|Ain’t Gonna Give Nobody None Of My Jellyroll||Tuba Skinny||Tuba Skinny||Featuring Erika Lewis (vocals, drums) & Shaye Cohn (many instruments!)|
|Truckin||Aurora Nealand & The Royal Roses||The B-Sides – New Orleans Compilation||Aurora Nealand on clarinet, vocals and band leader|
|The One I Love Belongs To Somebody Else||Nellie Lutcher||The Best Of Nellie Lutcher||Nellie Lutcher (piano, vocals)||Nellie Lutcher wrote most of her own songs, although not this one!|
|Don’t Take Everybody To Be Your Friend||Sister Rosetta Tharpe||Essential Early Recordings||Sister Rosetta Tharpe (guitar, vocals)|
|I Wonder Who Makes Rhythm||Valaida Snow||1937-1940||Valaida Snow (trumpet, vocals)|
|Bearcat Shuffle||Andy Kirk & His Twelve Clouds Of Joy||The Mary Lou Williams Collection 1927-59||Songwriter and pianist Mary Lou Williams|
|Hound Dog||Big Mama Thornton||Ball N’ Chain||Vocals by Big Mama Thornton||When she recorded Hound Dog in ’52 – Johnny Otis played the drums. Both her most popular songs were much more popular when sung by other folks (Hound Dog by Elvis Presley and Ball’n’chain by Janis Joplin)|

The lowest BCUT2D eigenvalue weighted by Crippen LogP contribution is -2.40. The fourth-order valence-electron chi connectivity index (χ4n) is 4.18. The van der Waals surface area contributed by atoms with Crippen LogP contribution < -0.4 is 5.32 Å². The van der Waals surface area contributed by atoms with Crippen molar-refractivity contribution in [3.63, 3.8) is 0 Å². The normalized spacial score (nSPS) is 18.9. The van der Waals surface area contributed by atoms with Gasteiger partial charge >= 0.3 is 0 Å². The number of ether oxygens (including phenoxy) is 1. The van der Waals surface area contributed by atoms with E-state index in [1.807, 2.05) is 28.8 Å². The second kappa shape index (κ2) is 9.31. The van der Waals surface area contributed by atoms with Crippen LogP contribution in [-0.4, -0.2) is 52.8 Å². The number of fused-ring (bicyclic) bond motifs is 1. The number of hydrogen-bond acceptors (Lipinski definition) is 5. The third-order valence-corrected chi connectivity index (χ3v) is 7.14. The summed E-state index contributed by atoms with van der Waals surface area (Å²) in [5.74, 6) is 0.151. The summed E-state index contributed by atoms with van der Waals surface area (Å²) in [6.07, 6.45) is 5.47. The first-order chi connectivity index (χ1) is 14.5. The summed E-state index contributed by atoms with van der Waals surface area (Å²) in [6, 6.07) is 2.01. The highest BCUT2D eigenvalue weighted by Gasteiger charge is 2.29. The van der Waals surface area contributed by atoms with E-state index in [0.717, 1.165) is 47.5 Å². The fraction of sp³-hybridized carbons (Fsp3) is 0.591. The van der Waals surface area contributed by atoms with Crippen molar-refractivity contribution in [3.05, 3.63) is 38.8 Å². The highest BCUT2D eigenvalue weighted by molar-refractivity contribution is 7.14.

|This Can’t Be Love||Clora Bryant||…Gal With A Horn||Trumpet, vocals and bandleader|
|A Woman’s Place Is in the Groove||Vivien Garry Quintet||A Woman’s Place Is in the Groove||All-female ensemble; Vivien Garry (string bass); Ginger Smock (violin); Edna Williams (trumpet); Wini Beatty (Piano); Dody Jeshke (Drums)|
|I’m Beginning to See the Light||Mary Osborne||A Girl & Her Guitar||Mary Osborne (guitar, bandleader)|
|Five O’Clock Whistle||Ina Ray Hutton And Her Melodears||The Best of the All-Girl Bands 1928-1947||All-girl band; Ina Ray Hutton (bandleader, vocals)|
|Muddy Water||Aretha Franklin||Jazz to Soul||The very inspirational and influential Aretha Franklin|
|I’m Confessin’||Victrola||Victrola||Alice Spencer band leader|
|Keepin´out a mischief||Gunhild Carling||Carling family 20th jubilee||Gunhild Carling on vocals, trumpet and trombone|
|What’s My Line Theme||Melba Liston, Jimmy Cleveland, Frank Rehak, Slide Hampton, Ray Bryant, George Tucker, Frank Dunlop||Melba Liston and Her ‘Bones||Melba Liston (trombone)|
|Oh, I’m Evil||Una Mae Carlisle||1938-1941||Una Mae Carlisle (piano, vocals)|
|Shine On, Harvest Moon||Ethel Waters||COLUMBIA-2511 D||Ethel Waters (vocals)|